Chapter 6: How do you structure a meeting so the attendees become participants and truly invested?

Advisors, Sponsors, & Big Pages of Paper, Oh My!

In order to widen community participation, our sponsors passed out flyers they made to MGV residents; these flyers welcomed community members to attend a community development meeting. This would mark the first meeting of anyone and everyone that had an interest in creating a youth/community development programme. The meeting was structured and organised so that the discussions would be geared towards obtaining the information needed, while also being relaxed enough so that the attendees could break unexpected grounds that may not have been predicted. Under the leadership of our advisor, the meeting’s discussion was focused, while occasionally allowed to flow freely. Our sponsors also led the meeting at times, especially in the planning of the leadership committee, next steps and scheduling of the subsequent meeting. It was pivotal that the leaders in the community were taking charge when planning next steps and leadership roles because another necessary outcome of the meeting was the gradual decrease of our team’s involvement. It was essential that planning from here after was done with minimal support from WPI’s end so that the project remains sustainable after we leave.

The approach we used to structure the meeting was consistent with Open-Spaced Technology (OST) approaches by Harrison Owen. With this tactic the overall basis for the meeting is known, in our case to create and start a youth/community development organisation within the village, but the agenda is open to creation by attendees. This approach is characterised by a few basic mechanisms, all of which were used:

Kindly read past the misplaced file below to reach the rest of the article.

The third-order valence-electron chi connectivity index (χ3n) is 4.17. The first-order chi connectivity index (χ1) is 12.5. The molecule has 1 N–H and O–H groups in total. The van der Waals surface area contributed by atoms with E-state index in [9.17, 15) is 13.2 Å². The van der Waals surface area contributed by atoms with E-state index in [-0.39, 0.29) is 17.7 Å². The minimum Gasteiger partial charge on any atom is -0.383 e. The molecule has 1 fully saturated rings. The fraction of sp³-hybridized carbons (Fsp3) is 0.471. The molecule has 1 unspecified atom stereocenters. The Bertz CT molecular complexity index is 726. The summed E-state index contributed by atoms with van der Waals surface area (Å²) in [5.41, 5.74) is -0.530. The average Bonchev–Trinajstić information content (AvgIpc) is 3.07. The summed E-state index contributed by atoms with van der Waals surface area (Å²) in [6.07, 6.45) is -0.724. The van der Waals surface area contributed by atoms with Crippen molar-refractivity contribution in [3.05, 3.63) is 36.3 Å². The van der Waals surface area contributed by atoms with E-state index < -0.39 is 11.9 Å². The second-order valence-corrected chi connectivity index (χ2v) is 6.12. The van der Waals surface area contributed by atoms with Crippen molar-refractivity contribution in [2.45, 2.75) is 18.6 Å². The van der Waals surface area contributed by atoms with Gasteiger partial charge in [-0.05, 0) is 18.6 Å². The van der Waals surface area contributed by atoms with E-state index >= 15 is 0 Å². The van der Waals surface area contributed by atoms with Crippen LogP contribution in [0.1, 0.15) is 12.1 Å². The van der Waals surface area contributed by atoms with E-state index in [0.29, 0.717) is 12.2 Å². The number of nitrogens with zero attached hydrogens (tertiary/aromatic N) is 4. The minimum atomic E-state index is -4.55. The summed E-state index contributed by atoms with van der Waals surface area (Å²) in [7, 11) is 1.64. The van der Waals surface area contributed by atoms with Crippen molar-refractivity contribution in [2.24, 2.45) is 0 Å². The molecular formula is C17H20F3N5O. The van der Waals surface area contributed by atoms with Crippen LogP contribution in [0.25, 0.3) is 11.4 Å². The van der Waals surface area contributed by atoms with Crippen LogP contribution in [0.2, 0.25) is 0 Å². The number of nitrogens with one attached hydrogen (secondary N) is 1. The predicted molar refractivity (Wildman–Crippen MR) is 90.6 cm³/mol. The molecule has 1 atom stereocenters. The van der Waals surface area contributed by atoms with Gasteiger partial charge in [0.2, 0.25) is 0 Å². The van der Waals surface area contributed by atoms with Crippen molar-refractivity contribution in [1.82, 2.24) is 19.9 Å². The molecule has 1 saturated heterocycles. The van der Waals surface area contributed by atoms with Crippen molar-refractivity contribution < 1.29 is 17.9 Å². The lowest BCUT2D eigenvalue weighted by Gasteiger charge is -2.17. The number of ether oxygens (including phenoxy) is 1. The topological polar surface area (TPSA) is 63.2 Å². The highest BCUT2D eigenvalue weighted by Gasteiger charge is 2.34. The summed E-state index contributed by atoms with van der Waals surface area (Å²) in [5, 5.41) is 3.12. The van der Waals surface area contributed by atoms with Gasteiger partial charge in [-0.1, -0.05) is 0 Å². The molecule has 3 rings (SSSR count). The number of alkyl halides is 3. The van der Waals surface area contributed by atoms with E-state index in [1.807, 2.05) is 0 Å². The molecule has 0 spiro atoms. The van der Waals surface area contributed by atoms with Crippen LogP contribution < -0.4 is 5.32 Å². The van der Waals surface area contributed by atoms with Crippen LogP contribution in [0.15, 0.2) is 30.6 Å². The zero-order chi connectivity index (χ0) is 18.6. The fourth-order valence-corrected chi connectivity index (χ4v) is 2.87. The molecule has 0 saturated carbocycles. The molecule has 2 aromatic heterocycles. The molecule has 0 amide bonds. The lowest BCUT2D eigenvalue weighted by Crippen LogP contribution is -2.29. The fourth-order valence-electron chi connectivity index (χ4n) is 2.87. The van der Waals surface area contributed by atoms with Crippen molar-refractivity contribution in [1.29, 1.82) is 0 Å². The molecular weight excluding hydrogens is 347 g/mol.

1. A free discussion to create an agenda for the meeting

2. Participants arranged in an open circle

3. Large paper used, or a way to display key discussion issues and notes brought up in dialogues

4. Breakout sessions where participants learn and contribute information to areas of interest

5. Changing from a large group to small separate group discussions

This type of approach to running a meeting worked well because it fell into Owen’s definition of when this tactic should be used with high levels of: complexity of tasks and outcomes necessary, diversity in people needed to make the outcome successful, real conflict that people truly care about the issue, and urgency that the task needs to be done now.

Click here to read more about the program groups!

The community involvement and participation in making this meeting a success was an enormous testament to the further accomplishment this youth/development group could obtain. We set out with the goal to create a sustainable dance and visual arts youth development organisation, but came out with nine groups that encompassed all ages rather than focusing on just youth. These groups include fundraising, awareness, dance, music, gardening, home care, gym and wellness, soccer, and drum majorettes. A meeting was then set for the following night of the individuals who were elected to lead each group, “the executive board,” to decide upon next steps. Even with obstacles such as lack of proper venues, funding and supplies, the community was motivated and ready to move forward with these groups and create small accomplishments in the short term to benefit large successes in the long term.